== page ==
This is the penultimate Euro 2008 blog I'll be writing, with the final on Sunday almost upon us. As a result, I've selected my top 20 moments from what has been a classic tournament, full of wonderful goals, dodgy defending, moments of genius and calamity, and passion on and off the pitch. Let's start the rundown in a Top of the Pops style, from 20 to 11:

20. Bastian Schweinsteiger sweeps home Germany's opening goal in the quarter-final against Portugal in Basel, having made a storming run into the box before being picked out by Lukas Podolski's inch-perfect left-wing cross. This was the favourites at their very best - pace, power and precision.

19. Demy De Zeeuw swings over a high ball with his (misaligned) right leg, Robin van Persie latches onto it, shrugs off the challenge of Romania's Cosmin Contra and hammers a shot into the top corner. Holland underline their class in Group C.

18. The two European Championship newcomers, Austria and Poland, are doing battle in Vienna and it looks as if the Poles are going to take the points. However, a south Yorkshire policeman has other ideas. Howard Webb spots a shirt-tug in the area, decides it's worth a penalty and points to the spot. Austria stay alive, Poland goes ballistic.

17. The World Cup final rematch in Zurich has got off to a cagey start until Andrea Pirlo - the one Italian prepared to show some decent skill - drops a lofted pass into the box which Luca Toni just about controls. Stand-in centre-back Eric Abidal is snapping at his heels but gets too close, spelling disaster for his team. Red card, penalty and au revoir France.

16. Two thirds of the way through Greece v Sweden in Salzburg, and it's been truly dire. But then Zlatan Ibrahimovic jinks towards the box, plays a one-two with the old master Henrik Larsson, and guides a missile of a shot straight past Antonios Nikopolidis - all in the blink of an eye.

15. Spain are pressing against Italy in the last quarter-final in Vienna. It's not pretty. The Azzurri are refusing to budge, so Marcos Senna tries to mix things up a little and slams home a shot from the edge of the box. Gianluigi Buffon is down to the ball smartly, but then there's gasps from around the Ernst Happel - it's slipped under his body, and rolled against the face of the post! Two centimetres to the left and the tabloid back-pages would have all screamed 'Buffoon'...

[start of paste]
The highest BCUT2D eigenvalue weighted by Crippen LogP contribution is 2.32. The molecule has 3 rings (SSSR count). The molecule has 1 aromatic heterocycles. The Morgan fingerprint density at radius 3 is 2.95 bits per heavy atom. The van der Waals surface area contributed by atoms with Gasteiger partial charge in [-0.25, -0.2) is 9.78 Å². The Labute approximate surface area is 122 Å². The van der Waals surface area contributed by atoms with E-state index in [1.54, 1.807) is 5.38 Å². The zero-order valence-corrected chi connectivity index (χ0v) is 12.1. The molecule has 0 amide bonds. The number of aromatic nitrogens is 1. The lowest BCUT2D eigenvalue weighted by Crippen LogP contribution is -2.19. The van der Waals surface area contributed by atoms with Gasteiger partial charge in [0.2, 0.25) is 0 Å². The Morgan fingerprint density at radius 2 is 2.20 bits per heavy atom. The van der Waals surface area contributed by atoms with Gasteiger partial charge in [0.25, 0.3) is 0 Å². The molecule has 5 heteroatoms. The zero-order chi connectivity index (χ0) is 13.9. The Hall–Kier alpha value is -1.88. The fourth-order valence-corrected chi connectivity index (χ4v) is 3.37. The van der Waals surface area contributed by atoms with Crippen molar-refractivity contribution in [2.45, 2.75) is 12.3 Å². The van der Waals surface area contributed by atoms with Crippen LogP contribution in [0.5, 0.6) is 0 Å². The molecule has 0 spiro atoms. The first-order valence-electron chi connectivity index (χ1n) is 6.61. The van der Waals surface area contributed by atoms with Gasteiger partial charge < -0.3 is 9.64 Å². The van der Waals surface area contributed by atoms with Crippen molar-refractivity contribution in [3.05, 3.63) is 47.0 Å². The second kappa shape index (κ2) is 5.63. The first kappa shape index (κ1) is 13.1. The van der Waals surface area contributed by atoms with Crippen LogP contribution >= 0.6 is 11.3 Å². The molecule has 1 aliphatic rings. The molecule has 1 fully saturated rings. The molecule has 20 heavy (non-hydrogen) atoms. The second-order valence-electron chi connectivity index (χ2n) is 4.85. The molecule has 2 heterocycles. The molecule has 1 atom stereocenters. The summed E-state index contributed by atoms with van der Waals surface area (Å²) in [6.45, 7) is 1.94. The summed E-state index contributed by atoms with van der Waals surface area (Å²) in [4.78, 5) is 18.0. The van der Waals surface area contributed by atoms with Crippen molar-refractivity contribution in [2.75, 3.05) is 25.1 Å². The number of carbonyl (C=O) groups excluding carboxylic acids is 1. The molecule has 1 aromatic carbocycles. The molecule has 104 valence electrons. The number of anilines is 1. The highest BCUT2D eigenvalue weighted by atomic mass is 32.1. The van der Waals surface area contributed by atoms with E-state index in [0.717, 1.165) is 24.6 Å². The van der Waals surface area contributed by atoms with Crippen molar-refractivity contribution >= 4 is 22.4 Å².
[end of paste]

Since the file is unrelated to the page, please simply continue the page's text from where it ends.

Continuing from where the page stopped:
14. Extra-time in Basel in quarter-final three, and Holland have five men retreating as Andrei Arshavin collects the ball on the left flank. Arshavin accelerates; the Dutch backpedal. Andre Ooijer, who until now was having a brilliant tournament, suddenly realises he's let Arshavin right into his own penalty area and can't risk tackling him. The quick-thinking Russian just stands up a looping cross to the back post, taking Edwin van der Sar out of the play and presenting an easy tap-in for Dmitri Torbinski. Oranje squashed.

13. It's end-to-end stuff at a saturated St-Jakob Park as co-hosts Switzerland do battle with Turkey. Servet Cetin and Volkan Demirel have just scrambled away another threatening Swiss attack, so Hamit Altintip hoofs the ball clear more in hope than expectation. It's claimed in midfield and Tuncay manages to spin and pass wide left to Arda Turan, who's in acres of space. The Switzerland defenders close in but Arda keeps his balance and unleashes a shot which flicks up off Patrick Muller's heel and into the net. Cue wild celebrations on the Turkish bench, and a punch-drunk expression on the face of Kobi Kuhn.

12. Another classic scene from the technical area. This time, it's our old friend Slaven Bilic who goes absolutely potty as Croatia take the lead against Germany in Klagenfurt. Danijel Pranjic curls an inviting cross in from the left and Darijo Srna gets there before the dozy Marcell Jansen to put the Croatians ahead. Bilic jumps up and down like a loon. Coming soon to a Premier League touchline (we hope)...

11. Nothing sets the nerves jangling quite like an international penalty shoot-out. When Italy grimly hang on in Vienna to force spot-kicks with Spain, it seems like choke time again for Luis Aragones' side. They've been the better side over 120 minutes, but that counts for nothing now. Will it be Buffon who makes the saves, or Casillas? We get through eight penalties and Casillas leads that particular contest 2-1, piling the pressure on Cesc Fabregas - who, lest we forget, has only recently turned 21. Cesc takes a big gulp... and Buffon dives the wrong way. What bottle!

I'll reveal my top 10 in my final column on Monday, along with my thoughts on Germany v Spain... who will be crowned champions of Europe? Can't wait!